As yield from rentals and term deposits falter, experts offer tips on other investment ideas.

Kiwis are struggling to profit from investments in rental property as yields plummet to near record lows.

Experienced investor Ainsley McLaren says new data shows gains from rentals - traditionally a popular form of investing for many New Zealanders - have fallen to just 3.3 per cent before expenses such as rates, insurance, maintenance and tax.

"While house prices have been increasing by more than 75 per cent over the past 10 years, as many home owners in Auckland (and Sydney and Melbourne) have found, they don't always go up; property is also increasingly out of reach for many," she says.

McLaren, executive director at investment management company Harbour Asset Management, says property investors unable to rely on capital gains are left with rental yields.


"But these are near record lows (according to MBIE and Core Logic data from April 2019)," she says. "With average bank term deposits down to just 2.6 per cent, many Kiwis are looking beyond these investments to build a nest egg."

McLaren says a lot of people have been coming to Harbour interested in investing but with no idea where to start. So, here are some tips for starting an investment portfolio in 2020:

Have a goal
Money is more meaningful if you have a purpose for it. You could be building a safety net for you and your family in case times get tough, you could be saving for a comfortable retirement, a nicer car, a better holiday, a home deposit or your kid's education or you could even be investing for fun. Knowing what it's for helps figure out what types of investments might suit you best.

Start now
You don't need as much as you might think to get started with investing. New Zealand is seeing a growth in the number of platforms where people can invest without needing much cash. Harbour Investment Funds are all currently available on InvestNow, a self-serve platform which allows investment in a range of different funds for no platform fees.

The minimum amount to invest in a fund on InvestNow is $250.

The saying 'don't put all your eggs in one basket' goes for investments too - investing in different things spreads your risk. One of the positives about KiwiSaver and other managed funds is each will hold a number of different shares or bonds. This spreads the risk so if one company has a tough time, the entire portfolio won't be affected.

Think about responsible investing
Increasingly people are demanding environmental, social and governance factors be taken into account in investing. Integrating these sorts of issues is good for your wealth as it can protect against investing in stocks for companies which face big risks. Mindful Money is a great tool for people who want to figure out how ethical their KiwiSaver fund is.

Understand the risks
Markets go up and down and so do investments - different types of investments are likely to go up and down by different amounts and at different times. Think about what sort of risk appetite you have – do you feel comfortable investing in something with bigger ups and downs and more potential reward, or would you prefer to err on the side of safety; do you need to be able to take your money out at short notice or can you leave it to grow over a longer period of time? Check out the quiz at to find out what your risk appetite is (Sorted is run by the Commission for Financial Capability and includes loads of resources to help you figure out how to start investing).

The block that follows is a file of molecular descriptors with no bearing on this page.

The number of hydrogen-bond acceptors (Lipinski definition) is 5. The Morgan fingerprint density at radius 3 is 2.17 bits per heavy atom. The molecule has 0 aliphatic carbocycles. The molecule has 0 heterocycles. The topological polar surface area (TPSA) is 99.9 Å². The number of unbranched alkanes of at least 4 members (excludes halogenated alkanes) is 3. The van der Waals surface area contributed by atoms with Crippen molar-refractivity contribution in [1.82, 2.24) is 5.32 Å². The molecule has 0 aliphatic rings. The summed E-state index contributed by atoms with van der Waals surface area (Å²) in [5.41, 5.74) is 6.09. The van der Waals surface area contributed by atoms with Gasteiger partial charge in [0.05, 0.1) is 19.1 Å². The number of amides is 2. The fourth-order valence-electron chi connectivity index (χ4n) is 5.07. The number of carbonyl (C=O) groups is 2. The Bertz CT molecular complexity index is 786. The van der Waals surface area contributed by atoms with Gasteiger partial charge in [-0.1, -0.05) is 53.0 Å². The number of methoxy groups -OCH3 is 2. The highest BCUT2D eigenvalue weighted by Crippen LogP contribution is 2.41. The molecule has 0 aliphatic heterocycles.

Look, don't touch
People have a tendency to panic when investments shrink and try to pull out - then buy back in when things are doing well. This tends to mean you take the hits but miss out on the growth. Funds are built with a time frame in mind – for example the Harbour Income Fund is designed for a medium-term investor (around three years) whereas the riskier Harbour Australasian Equity Focus Fund is aimed at a longer term horizon (five years or more).

Check the fees being charged
Know what total fees you are being charged and how they compare to similar financial products from other companies. Look out for entry and exit fees or buy-sell spreads which increase your costs of investing. If there are performance fees, look to see if they are fair.

What about tax?
One of the key benefits of PIE (Portfolio Investment Entity) managed funds - which are the main types of funds offered in New Zealand - is they take care of the tax for you. The only thing you have to do is tick the right rate at the start. The top tax rate for PIE funds is 28 per cent but be sure to update this when your circumstances change.

Don't be afraid to ask for advice
There are hundreds of highly qualified authorised financial advisors (AFA's) in New Zealand who can help design a portfolio of investments to suit your life goals. At Harbour we work with about 400 advisors who are completely independent from us. has guides to help find advisors and you can also find an AFA through various industry groups such as SIFA or Financial Advice NZ.

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Note: This article is meant for information purposes only and is not personalised financial advice. If you have any questions Harbour recommends you consult with an authorised financial advisor.